In conclusion, we find serious flaws in the evidence base. It is promising that results across these studies—the best data presently available—were generally consistent, but more rigorous, larger investigations are badly needed, both to determine the accuracy of these tests and, of greater importance, to determine the utility of fluid responsiveness as a resuscitation guide. In terms of findings, change in cardiac output following passive leg raising was the most accurate predictor of fluid responsiveness in critically ill subjects who had already undergone initial resuscitation. The accuracy of change in IVC diameter with respiration to predict fluid responsiveness was modest in mechanically ventilated patients, and no test summarized here could rule out fluid responsiveness with certainty.

Image from Gyazo

Author: Jia Jian Li; James Hassel, MD: Joel Gernsheimer, MD
Supervising Editors: Kabir Yadav, MD; Allan Wolfson, MD; Shahriar Zehtabchi, MD

Published/Updated: November 1, 2019

LR, pretest probability and posttest (or posterior) probability are daunting terms that describe simple concepts that we all intuitively understand.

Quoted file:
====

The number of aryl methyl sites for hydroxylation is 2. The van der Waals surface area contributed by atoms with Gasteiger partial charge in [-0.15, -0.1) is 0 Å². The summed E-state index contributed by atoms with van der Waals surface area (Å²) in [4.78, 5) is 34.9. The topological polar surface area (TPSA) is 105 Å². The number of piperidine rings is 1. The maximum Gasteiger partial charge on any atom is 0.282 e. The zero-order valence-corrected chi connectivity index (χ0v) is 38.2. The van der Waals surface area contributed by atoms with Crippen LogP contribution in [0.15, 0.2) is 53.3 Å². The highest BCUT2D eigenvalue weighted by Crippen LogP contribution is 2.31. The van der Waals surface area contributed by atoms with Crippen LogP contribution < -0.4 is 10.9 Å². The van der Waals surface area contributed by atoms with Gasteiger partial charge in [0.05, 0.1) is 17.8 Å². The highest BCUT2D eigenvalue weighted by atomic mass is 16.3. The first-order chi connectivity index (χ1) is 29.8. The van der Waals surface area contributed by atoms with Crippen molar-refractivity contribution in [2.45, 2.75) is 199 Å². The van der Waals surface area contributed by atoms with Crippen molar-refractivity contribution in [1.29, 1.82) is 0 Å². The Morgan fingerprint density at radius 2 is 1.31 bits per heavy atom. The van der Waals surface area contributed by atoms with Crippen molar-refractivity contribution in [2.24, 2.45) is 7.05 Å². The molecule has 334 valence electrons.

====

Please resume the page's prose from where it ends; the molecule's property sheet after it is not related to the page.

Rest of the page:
Let's start with pretest probability: that's just a fancy term for my initial impression, before we perform whatever test it is that we're going to use.

For example, a patient with prior stents comes in sweating and clutching his chest in agony, I have a pretty high suspicion that he's having an MI – let's say, 60%. That is my pretest probability.

He immediately gets an ECG (known here as the "test") showing an obvious STEMI.

Now, I know there are some STEMI mimics, so I'm not quite 100%, but based on my experience I'm 99.5% sure that he's having an MI right now. This is my posttest probability - the new impression I have that the patient has the disease after we did our test.

And likelihood ration? That's just the name for the statistical tool that converted the pretest probability to the posttest probability - it's just a mathematical description of the strength of that test.

Using an online calculator, that means the LR+ that got me from 60% to 99.5% is 145, which is about as high an LR you can get (and the actual LR for an emergency physician who thinks an ECG shows an obvious STEMI).

(Thank you to Seth Trueger, MD for this explanation!)